Stay! — and but for a moment hurry back, and bring with you that little rushlight we left spluttering on the mantel-shelf of sleep. Now all once again vanishes, and from the floor before us jut up into the shadowland of darkness the stern grey walls of rock, the age-worn architraves, the clustered columns, and all the crumbling capitols of Art, where the years alone sit shrouded slumbering in their dust and mould — a haunting memory of long-forgotten days.

O dreamland of wonder and mystery! like a tongue of gold wrapped in a blue flame do we hover for a moment over the Well of Life; and then the night-wind rises, and wafts us into the starless depths of the grave. We are like gnats hovering in the sunbeams, and then the evening falls and we are gone: and who can tell whither, and unto what end? Whether to the City of Eternal Sleep, or to the Mansion of the Music of Rejoicing?

O my brothers! come with me! follow me! Let us mount the dark stairs of this Tower of Silence, this Watch-tower of Night; upon whose black brow no flickering flame burns to guide the weary wanderer across the mires of life and through the mists of death. Come, follow me! Grope up these age-worn steps, slippery with the tears of the fallen, and bearded with the blood of the vanquished and the salt of the agony of failure. Come, come! Halt not! Abandon all! Let us ascend. Yet bring with ye two things, the flint and the steel {168} — the slumbering fire of Mystery, and the dark sword of Science; that we may strike a spark, and fire the beacon of Hope which hangs above us in the brasier of Despair; so that a great light may shine forth through the darkness, and guide the toiling footsteps of man to that Temple which is built without hands, fashioned without iron, or gold, or silver, and in which no fire burns; whose pillars are as columns of light, whose dome is as a crown of effulgence set betwixt the wings of Eternity, and upon whose altar flashes the mystic eucharist of God. {169}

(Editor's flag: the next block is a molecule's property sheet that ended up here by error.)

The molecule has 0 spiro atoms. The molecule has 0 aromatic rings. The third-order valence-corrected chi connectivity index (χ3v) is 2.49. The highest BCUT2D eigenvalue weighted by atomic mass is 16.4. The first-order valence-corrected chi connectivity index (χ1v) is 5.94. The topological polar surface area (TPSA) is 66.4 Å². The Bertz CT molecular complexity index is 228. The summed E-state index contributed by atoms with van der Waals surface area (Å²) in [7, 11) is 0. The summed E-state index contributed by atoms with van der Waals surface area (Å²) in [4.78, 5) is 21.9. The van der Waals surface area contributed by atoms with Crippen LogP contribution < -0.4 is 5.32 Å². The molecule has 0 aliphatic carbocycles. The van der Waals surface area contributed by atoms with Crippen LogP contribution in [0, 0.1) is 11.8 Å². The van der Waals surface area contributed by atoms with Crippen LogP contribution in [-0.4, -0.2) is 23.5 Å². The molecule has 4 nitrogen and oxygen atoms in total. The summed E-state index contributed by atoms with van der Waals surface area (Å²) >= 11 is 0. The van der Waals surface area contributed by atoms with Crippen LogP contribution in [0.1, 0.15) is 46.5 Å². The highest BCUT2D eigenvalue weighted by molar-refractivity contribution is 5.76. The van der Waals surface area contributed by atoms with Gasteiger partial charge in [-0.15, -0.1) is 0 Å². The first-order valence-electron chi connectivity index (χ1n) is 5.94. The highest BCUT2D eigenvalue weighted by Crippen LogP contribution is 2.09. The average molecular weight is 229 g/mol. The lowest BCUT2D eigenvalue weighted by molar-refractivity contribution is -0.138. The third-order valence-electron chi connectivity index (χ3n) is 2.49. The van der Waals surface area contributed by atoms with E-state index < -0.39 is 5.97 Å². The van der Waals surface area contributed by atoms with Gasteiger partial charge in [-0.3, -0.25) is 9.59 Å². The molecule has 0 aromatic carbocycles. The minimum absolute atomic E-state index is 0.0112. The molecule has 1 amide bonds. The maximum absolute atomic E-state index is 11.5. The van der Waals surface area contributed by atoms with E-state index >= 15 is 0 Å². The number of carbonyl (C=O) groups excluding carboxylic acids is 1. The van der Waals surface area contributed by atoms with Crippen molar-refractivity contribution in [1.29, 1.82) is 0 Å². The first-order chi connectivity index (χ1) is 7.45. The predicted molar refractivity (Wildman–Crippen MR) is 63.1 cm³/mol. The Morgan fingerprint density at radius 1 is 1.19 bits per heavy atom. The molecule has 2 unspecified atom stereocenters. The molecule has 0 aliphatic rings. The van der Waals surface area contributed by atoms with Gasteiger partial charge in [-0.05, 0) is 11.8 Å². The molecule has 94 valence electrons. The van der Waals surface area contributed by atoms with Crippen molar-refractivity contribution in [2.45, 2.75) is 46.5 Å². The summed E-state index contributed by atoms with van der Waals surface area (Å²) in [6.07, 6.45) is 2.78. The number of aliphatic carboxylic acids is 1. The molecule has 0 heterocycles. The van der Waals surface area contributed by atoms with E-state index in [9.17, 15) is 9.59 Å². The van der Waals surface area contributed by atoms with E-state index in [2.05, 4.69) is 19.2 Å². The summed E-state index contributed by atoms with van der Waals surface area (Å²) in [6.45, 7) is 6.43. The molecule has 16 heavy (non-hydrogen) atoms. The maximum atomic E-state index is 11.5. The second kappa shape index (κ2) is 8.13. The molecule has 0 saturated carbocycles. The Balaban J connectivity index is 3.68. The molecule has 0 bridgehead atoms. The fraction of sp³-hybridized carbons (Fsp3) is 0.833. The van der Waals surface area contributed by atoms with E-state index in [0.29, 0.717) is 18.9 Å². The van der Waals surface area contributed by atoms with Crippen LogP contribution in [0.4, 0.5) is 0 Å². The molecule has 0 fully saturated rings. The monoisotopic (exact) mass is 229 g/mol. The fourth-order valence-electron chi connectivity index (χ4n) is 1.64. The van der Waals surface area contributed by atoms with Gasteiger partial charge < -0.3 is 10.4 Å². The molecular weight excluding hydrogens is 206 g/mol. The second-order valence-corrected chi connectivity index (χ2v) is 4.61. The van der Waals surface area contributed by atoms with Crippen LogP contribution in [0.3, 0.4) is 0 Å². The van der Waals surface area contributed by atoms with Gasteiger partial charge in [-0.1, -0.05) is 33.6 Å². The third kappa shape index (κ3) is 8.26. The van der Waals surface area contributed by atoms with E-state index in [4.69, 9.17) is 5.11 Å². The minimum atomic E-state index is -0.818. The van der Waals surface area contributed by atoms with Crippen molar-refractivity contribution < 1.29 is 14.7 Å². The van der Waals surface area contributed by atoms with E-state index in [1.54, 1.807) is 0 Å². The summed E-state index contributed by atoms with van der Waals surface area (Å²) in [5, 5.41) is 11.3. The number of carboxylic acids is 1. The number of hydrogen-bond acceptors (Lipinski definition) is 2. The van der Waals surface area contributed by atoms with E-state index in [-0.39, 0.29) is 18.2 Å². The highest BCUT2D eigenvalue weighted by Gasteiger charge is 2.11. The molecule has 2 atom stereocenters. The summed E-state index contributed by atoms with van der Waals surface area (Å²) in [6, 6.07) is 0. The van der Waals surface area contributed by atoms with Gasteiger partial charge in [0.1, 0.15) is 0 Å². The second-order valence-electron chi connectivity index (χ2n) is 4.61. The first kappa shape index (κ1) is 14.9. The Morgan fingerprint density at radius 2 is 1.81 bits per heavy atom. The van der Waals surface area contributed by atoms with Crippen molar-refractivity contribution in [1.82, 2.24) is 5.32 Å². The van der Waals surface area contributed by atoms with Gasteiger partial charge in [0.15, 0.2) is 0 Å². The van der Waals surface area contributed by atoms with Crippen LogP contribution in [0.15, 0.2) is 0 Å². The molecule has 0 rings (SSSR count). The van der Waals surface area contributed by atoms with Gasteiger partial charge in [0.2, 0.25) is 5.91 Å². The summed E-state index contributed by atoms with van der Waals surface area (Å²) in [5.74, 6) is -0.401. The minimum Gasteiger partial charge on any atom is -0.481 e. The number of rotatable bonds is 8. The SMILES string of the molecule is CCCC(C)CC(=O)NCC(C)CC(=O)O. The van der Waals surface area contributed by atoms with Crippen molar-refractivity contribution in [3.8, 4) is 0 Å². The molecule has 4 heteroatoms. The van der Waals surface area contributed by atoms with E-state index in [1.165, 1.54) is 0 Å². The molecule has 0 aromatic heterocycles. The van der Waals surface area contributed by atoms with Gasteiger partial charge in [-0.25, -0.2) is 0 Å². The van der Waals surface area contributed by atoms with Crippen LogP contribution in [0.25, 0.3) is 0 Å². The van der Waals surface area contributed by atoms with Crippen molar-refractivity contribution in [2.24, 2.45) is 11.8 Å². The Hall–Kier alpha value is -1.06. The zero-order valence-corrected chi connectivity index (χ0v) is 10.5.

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Index | Preface | The Black Watch-Tower | The Miser | The Spendthrift | The Bankrupt | The Prude | The Child | The Wanton | The Slave | The Warrior | The King | The White Watch-Tower

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Editorial | An Account of A∴A∴ | Liber Libræ | Liber Exercititorum | The Wizard Way | Magic Glasses | The Chymical Jousting of Brother Perardura | The Lonely Bride | At the Fork of the Roads | The Magician | The Soldier and the Hunchback: ! and ? | The Hermit | The Temple of Solomon the King (Book I) | The Herb Dangerous — (Part I) | End pages | Special Supplement: John St. John